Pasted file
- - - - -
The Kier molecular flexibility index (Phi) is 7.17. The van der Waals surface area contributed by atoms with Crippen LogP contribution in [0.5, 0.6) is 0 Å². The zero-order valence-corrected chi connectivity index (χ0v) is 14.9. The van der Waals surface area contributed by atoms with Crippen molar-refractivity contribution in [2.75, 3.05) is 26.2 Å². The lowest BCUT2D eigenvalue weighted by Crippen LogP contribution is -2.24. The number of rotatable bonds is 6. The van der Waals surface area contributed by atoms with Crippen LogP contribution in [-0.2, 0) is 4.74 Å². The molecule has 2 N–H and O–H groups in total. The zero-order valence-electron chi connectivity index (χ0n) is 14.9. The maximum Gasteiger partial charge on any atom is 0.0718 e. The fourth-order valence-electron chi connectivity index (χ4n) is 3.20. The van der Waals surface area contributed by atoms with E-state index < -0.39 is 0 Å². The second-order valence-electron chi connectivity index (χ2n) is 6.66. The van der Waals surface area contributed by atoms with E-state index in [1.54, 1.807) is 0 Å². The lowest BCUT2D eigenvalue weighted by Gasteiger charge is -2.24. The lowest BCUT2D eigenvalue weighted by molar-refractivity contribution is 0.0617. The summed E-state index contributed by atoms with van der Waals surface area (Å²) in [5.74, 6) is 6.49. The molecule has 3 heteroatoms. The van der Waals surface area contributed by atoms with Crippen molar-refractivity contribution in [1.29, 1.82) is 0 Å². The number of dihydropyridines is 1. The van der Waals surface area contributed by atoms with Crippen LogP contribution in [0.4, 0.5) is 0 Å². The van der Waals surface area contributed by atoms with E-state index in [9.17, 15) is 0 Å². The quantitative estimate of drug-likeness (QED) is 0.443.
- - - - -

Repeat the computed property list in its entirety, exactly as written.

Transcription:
The Kier molecular flexibility index (Phi) is 7.17. The van der Waals surface area contributed by atoms with Crippen LogP contribution in [0.5, 0.6) is 0 Å². The zero-order valence-corrected chi connectivity index (χ0v) is 14.9. The van der Waals surface area contributed by atoms with Crippen molar-refractivity contribution in [2.75, 3.05) is 26.2 Å². The lowest BCUT2D eigenvalue weighted by Crippen LogP contribution is -2.24. The number of rotatable bonds is 6. The van der Waals surface area contributed by atoms with Crippen LogP contribution in [-0.2, 0) is 4.74 Å². The molecule has 2 N–H and O–H groups in total. The zero-order valence-electron chi connectivity index (χ0n) is 14.9. The maximum Gasteiger partial charge on any atom is 0.0718 e. The fourth-order valence-electron chi connectivity index (χ4n) is 3.20. The van der Waals surface area contributed by atoms with E-state index < -0.39 is 0 Å². The second-order valence-electron chi connectivity index (χ2n) is 6.66. The van der Waals surface area contributed by atoms with E-state index in [1.54, 1.807) is 0 Å². The lowest BCUT2D eigenvalue weighted by Gasteiger charge is -2.24. The lowest BCUT2D eigenvalue weighted by molar-refractivity contribution is 0.0617. The summed E-state index contributed by atoms with van der Waals surface area (Å²) in [5.74, 6) is 6.49. The molecule has 3 heteroatoms. The van der Waals surface area contributed by atoms with Crippen molar-refractivity contribution in [1.29, 1.82) is 0 Å². The number of dihydropyridines is 1. The van der Waals surface area contributed by atoms with Crippen LogP contribution in [0.4, 0.5) is 0 Å². The van der Waals surface area contributed by atoms with E-state index in [9.17, 15) is 0 Å². The quantitative estimate of drug-likeness (QED) is 0.443.